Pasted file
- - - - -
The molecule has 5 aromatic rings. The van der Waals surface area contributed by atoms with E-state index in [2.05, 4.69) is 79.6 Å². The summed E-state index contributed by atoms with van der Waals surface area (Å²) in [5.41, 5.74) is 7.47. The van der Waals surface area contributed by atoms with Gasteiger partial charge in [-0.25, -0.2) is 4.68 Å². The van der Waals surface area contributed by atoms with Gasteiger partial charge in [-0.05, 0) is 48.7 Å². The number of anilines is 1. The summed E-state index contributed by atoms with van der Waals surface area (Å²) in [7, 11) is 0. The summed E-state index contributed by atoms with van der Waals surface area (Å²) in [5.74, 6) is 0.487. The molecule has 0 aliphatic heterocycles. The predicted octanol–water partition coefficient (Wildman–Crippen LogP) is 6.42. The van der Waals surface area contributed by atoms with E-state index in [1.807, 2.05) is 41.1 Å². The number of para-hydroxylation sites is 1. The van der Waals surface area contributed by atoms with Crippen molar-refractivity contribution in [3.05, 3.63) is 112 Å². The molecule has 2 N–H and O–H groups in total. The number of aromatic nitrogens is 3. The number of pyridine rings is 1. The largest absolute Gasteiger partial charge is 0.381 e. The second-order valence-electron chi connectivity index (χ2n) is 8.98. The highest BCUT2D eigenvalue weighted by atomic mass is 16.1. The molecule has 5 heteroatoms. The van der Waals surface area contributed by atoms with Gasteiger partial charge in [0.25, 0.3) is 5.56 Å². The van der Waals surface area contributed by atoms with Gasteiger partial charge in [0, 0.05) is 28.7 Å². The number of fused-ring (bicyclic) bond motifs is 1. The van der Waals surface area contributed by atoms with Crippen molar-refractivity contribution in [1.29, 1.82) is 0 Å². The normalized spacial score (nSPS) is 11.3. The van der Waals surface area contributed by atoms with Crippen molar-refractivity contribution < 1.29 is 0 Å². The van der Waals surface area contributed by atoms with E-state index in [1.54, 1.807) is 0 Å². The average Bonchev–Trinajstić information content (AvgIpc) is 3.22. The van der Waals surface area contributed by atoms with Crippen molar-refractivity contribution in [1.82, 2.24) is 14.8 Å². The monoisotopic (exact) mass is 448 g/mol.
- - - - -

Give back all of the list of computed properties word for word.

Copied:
The molecule has 5 aromatic rings. The van der Waals surface area contributed by atoms with E-state index in [2.05, 4.69) is 79.6 Å². The summed E-state index contributed by atoms with van der Waals surface area (Å²) in [5.41, 5.74) is 7.47. The van der Waals surface area contributed by atoms with Gasteiger partial charge in [-0.25, -0.2) is 4.68 Å². The van der Waals surface area contributed by atoms with Gasteiger partial charge in [-0.05, 0) is 48.7 Å². The number of anilines is 1. The summed E-state index contributed by atoms with van der Waals surface area (Å²) in [7, 11) is 0. The summed E-state index contributed by atoms with van der Waals surface area (Å²) in [5.74, 6) is 0.487. The molecule has 0 aliphatic heterocycles. The predicted octanol–water partition coefficient (Wildman–Crippen LogP) is 6.42. The van der Waals surface area contributed by atoms with E-state index in [1.807, 2.05) is 41.1 Å². The number of para-hydroxylation sites is 1. The van der Waals surface area contributed by atoms with Crippen molar-refractivity contribution in [3.05, 3.63) is 112 Å². The molecule has 2 N–H and O–H groups in total. The number of aromatic nitrogens is 3. The number of pyridine rings is 1. The largest absolute Gasteiger partial charge is 0.381 e. The second-order valence-electron chi connectivity index (χ2n) is 8.98. The highest BCUT2D eigenvalue weighted by atomic mass is 16.1. The molecule has 5 heteroatoms. The van der Waals surface area contributed by atoms with Gasteiger partial charge in [0.25, 0.3) is 5.56 Å². The van der Waals surface area contributed by atoms with Gasteiger partial charge in [0, 0.05) is 28.7 Å². The number of fused-ring (bicyclic) bond motifs is 1. The van der Waals surface area contributed by atoms with Crippen molar-refractivity contribution in [1.29, 1.82) is 0 Å². The normalized spacial score (nSPS) is 11.3. The van der Waals surface area contributed by atoms with Crippen molar-refractivity contribution < 1.29 is 0 Å². The van der Waals surface area contributed by atoms with E-state index in [1.54, 1.807) is 0 Å². The average Bonchev–Trinajstić information content (AvgIpc) is 3.22. The van der Waals surface area contributed by atoms with Crippen molar-refractivity contribution in [1.82, 2.24) is 14.8 Å². The monoisotopic (exact) mass is 448 g/mol.